Complex also has some technical meanings, as in "Complexity theory". This is related to the idea that the behavior of a system cannot be fully understood even if the parts are understood. This meaning is much more specific than what is conveyed by "complicated".

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As reported by the NOAD, the meaning of those words are:

complicated /ˈkɑmpləˌkeɪdɪd/
1. consisting of many interconnecting parts or elements; intricate: a complicated stereo system.
• involving many different and confusing aspects: a long and complicated saga.
2. Medicine involving complications: complicated appendicitis.

adjective /ˌkɑmˈplɛks/
1. consisting of many different and connected parts: a complex network of water channels.
• not easy to analyze or understand; complicated or intricate: a complex personality, the situation is more complex than it appears.
2. Mathematics denoting or involving numbers or quantities containing both a real and an imaginary part.
3. Chemistry denoting an ion or molecule in which one or more groups are linked to a metal atom by coordinate bonds.

The meaning of complex partially overlaps the meaning of complicated; the difference is that complex is also used as noun, and in specific contexts with a specific meaning (see Chemistry, and Mathematics).

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One subtle distinction between the two is that where the complexity was in some sense introduced, it is probably more common to use "complicated" than "complex." For example,

The instructions were way too complicated.

It is of course true that the instructions were also complex, but the silent implication in using "complicated," the past participle of "to complicate," is that somebody caused the complexity, as opposed to it being inherent in the subject. As a result, "complicated" sometimes has a negative connotation, effectively meaning "unnecessarily complex."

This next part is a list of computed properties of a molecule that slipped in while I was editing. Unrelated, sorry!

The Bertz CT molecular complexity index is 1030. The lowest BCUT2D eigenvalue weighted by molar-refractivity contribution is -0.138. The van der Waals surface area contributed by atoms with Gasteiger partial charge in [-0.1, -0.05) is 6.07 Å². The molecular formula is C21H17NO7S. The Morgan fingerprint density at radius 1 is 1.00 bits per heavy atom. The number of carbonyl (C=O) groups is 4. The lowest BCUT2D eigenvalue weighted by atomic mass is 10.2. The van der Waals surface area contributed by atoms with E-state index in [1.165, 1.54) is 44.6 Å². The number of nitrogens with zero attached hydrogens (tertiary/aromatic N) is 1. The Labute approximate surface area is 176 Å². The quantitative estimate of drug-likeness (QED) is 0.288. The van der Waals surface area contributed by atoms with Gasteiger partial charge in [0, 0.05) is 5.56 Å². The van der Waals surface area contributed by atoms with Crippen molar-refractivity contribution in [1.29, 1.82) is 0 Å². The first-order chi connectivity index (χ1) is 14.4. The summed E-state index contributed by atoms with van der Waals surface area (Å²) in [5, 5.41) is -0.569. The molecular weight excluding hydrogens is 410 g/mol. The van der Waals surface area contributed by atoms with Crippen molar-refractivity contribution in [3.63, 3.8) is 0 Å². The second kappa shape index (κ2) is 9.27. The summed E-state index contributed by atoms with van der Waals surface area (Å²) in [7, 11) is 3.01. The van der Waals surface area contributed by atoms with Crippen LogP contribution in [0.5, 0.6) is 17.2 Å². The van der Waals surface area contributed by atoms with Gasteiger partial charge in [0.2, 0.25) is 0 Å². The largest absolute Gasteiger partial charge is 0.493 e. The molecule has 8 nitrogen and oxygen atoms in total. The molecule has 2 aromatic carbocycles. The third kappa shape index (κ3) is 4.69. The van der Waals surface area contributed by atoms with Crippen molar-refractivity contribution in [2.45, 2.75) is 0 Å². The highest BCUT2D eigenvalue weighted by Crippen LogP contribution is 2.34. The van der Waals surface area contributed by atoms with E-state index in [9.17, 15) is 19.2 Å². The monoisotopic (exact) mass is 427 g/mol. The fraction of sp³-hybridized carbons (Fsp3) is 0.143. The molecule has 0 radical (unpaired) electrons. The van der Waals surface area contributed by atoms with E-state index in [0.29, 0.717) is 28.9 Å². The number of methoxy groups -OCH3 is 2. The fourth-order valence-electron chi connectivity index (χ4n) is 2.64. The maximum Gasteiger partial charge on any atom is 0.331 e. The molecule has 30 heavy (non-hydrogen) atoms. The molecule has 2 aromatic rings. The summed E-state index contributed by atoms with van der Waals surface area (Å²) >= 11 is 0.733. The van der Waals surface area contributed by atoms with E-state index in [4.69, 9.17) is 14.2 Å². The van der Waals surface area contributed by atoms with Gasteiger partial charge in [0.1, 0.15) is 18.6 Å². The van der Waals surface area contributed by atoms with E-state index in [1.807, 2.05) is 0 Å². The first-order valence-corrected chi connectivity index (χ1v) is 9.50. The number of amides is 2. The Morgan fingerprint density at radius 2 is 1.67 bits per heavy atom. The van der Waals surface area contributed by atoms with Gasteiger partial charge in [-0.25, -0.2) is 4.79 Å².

Quantum mechanics is an inherently complex subject, but the textbook was an even tougher slog because of the author's complicated explanations.

However, as others have said, there is a large overlap in the use of the two words.

Also, the idiomatic retort "It's complicated" is a sort of defense or apology for not being able to give a simple, and often expected, answer:

"What were you doing with Teresa? Don't you love your wife?"

"Yes, but ... it's complicated."

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Complex is generally used in technical situations, where a problem has a lot of components and aspects.

Complicated is more used in social situations.

Of course, you could say that "I am in a relationship and it is complex" and "This project's architecture is complicated". It would not be wrong, but it sounds a bit off to the ear.

The usage of these terms is different, that's all.

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I actually have to say that the usage in your example sounds much more logical to me than it would sound the other way round. In fact, scientifically speaking there are few things more complex than human social interactions. But I agree that the colloquial usage would be the other way round. –  Konrad Rudolph Jan 28 '11 at 18:35

There can be no better explanation than in this TED talk by Eric Berlow (only three minutes, so go watch it!).

To quote the salient bit:

A well-crafted baguette fresh out of the oven is complex. But a curry/onion/green olive/poppy/cheese bread is complicated.

(That said, I actually disagree with Eric Berlow on the topic of network complexity. I’m a bioinformatician, we deal with complex interaction networks (mainly of the cell), and let me tell you: are they ever complicated. It’s safe to say that we (the scientists) understand almost nothing about these networks and reducing or interpreting these complex networks like Eric Berlow does in his talk is simply not possible. I suspect that this talk is more show than anything else.)

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protected by RegDwigнt Jan 11 '12 at 15:28